Side note: If I see redfish but can’t get a bite in a certain area, I’ll sometimes take a few minutes and then back-track to repeat the route. If the fish are hunting, they’ll sometimes prowl the same bank over and over again. Hopefully, by targeting the area again after giving it a “reset” I’ll run across fish again and get another chance for a bite or two.

After back-tracking, I’m confident I ran across the same three fish again. The larger, 25″ fish looked more interested in the Bugg this time, but still swam on. When I saw the pair this time, they were in the perfect clearing and I was at a great angle. The cast was on target and one of them fell for it.

1/8 Bugg Curl-tail Jig

By this point, I needed to head home, but I had supper so mission accomplished!

After that trip, I was hoping for another opportunity the following weekend. My friend, Chris, had an opening in his plans and decided to join – as well as my friend, and a veteran to be included in my posts here, Karl! We did stop at PAC Kayak and spoke with Eddie and Lisa for a few minutes before heading to the pump station again.

We all kinda split up once on the water, but met up occasionally to update each other. I headed east towards the levee, but instead of staying near the road, I went south. I explored and searched much of the marsh that extends out from the levee. This go-round, the Skitterwalk came off to make room for an Aqua-Dream Blue Crab Spoon.

A flash of copper caught my eye while nearing a point along the levee. I casted and assumed it didn’t see the spoon, but before I could lift it out of the water, the fish attacked!

I released this fish and continued on. I eventually came into a pond with some activity. As I drifted near the back of the pond, a red well into the 30 inch range came off the bank and swam alongside the kayak. I pitched the spoon and he ate. I was hooked up for about 15 seconds before he threw the hook with a head-shake. I’m really needing to brush up on my hooksets.

I met up with Chris and Karl to find that Chris had caught one. Karl was still waiting for his first. I was still hoping for one to bring home.

As we continued to fish the area, I saw a few more with no success. I did briefly hook up while blind casting an area, but again; bad hookset.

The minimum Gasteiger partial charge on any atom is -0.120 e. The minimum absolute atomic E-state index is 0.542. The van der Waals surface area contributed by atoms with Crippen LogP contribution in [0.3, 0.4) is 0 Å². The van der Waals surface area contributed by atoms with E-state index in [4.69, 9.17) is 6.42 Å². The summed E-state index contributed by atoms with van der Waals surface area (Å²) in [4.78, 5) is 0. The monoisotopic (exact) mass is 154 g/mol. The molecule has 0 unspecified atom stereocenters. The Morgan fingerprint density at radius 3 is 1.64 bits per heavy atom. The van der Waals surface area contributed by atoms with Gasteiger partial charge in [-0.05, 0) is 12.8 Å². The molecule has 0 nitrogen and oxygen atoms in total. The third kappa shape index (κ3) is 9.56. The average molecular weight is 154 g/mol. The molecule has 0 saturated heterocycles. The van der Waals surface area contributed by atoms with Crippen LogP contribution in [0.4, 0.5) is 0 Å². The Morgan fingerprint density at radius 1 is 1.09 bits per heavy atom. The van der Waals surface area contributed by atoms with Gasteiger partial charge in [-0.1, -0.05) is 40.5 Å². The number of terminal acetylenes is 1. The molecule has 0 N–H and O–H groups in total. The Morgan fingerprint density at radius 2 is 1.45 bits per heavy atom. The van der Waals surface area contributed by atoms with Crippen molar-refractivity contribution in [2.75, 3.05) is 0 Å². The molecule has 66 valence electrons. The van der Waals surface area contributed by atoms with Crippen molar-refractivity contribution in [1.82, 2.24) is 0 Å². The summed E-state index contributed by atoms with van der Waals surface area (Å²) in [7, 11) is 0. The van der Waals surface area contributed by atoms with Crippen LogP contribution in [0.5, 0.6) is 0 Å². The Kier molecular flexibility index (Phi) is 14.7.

I found the cleanest water of the day in a shallow marsh cove. It was full of mullet and I thought I’d follow them around this cove and maybe run across a red. It worked well. As I neared the entrance, two reds appeared but neither were interested in the spoon. As they moved out, I turned to see a straggler. A few casts with the spoon showed he was interested but couldn’t commit for whatever reason.

As was the case the previous week, I left the cove for a second. Reset. Grabbed my Bugg rod, my St. Croix Legend Extreme Inshore. I headed back to the cove and repeated the first route. No reds this time – but as my kayak settled along the bank near the entrance, I saw two that were in the school of mullet. I zinged the Bugg into their area. I think it took to casts to get them to see it. But it worked and I finally set the hook correctly. Fish tacos for dinner!

I’m happy with how those trips went and I see where I’m still rusty. I’m also impressed the weather held out for both trips. While there was wind, it was never horrible. Great overall sight-fishing conditions.

Afterword, we turned our eyes to the gulf as we watched Tropical Storm Marco fall apart, and then prepared and hoped for the best with Hurricane Laura. We faired fine in the Morgan City area. Very little damage, if any at all. My heart and prayers go out to those on the west side of Louisiana. From the photos we’ve seen, Lake Charles looks like a war zone. Holly Beach and Cameron were all but wiped from the map.

There are plenty of organizations that aim at helping in disasters. One that I’ve discovered was founded after Hurricane Henry a few years ago by South Carolina charter captain, and owner of Redfish Mafia, Jamie Hough. The organization is called Southeast Rescue & Relief. Visit their site to find out how they help and how you can too.

Until next time…